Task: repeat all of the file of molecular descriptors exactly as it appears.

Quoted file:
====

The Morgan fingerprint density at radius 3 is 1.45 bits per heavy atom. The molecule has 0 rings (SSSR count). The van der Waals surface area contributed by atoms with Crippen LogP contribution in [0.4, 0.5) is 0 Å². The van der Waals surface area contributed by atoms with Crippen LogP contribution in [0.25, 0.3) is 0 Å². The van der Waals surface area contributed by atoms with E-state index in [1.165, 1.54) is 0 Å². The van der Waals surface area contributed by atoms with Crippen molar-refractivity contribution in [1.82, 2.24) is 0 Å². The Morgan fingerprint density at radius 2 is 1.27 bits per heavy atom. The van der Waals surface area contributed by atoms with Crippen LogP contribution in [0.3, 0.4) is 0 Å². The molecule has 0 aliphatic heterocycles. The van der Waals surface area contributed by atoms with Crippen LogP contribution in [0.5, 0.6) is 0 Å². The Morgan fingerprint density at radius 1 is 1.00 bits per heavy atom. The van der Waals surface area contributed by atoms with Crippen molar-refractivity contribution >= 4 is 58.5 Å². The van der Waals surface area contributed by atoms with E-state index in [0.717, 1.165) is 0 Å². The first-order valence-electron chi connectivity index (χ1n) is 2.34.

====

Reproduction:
The Morgan fingerprint density at radius 3 is 1.45 bits per heavy atom. The molecule has 0 rings (SSSR count). The van der Waals surface area contributed by atoms with Crippen LogP contribution in [0.4, 0.5) is 0 Å². The van der Waals surface area contributed by atoms with Crippen LogP contribution in [0.25, 0.3) is 0 Å². The van der Waals surface area contributed by atoms with E-state index in [1.165, 1.54) is 0 Å². The van der Waals surface area contributed by atoms with Crippen molar-refractivity contribution in [1.82, 2.24) is 0 Å². The Morgan fingerprint density at radius 2 is 1.27 bits per heavy atom. The van der Waals surface area contributed by atoms with Crippen LogP contribution in [0.3, 0.4) is 0 Å². The molecule has 0 aliphatic heterocycles. The van der Waals surface area contributed by atoms with Crippen LogP contribution in [0.5, 0.6) is 0 Å². The Morgan fingerprint density at radius 1 is 1.00 bits per heavy atom. The van der Waals surface area contributed by atoms with Crippen molar-refractivity contribution >= 4 is 58.5 Å². The van der Waals surface area contributed by atoms with E-state index in [0.717, 1.165) is 0 Å². The first-order valence-electron chi connectivity index (χ1n) is 2.34.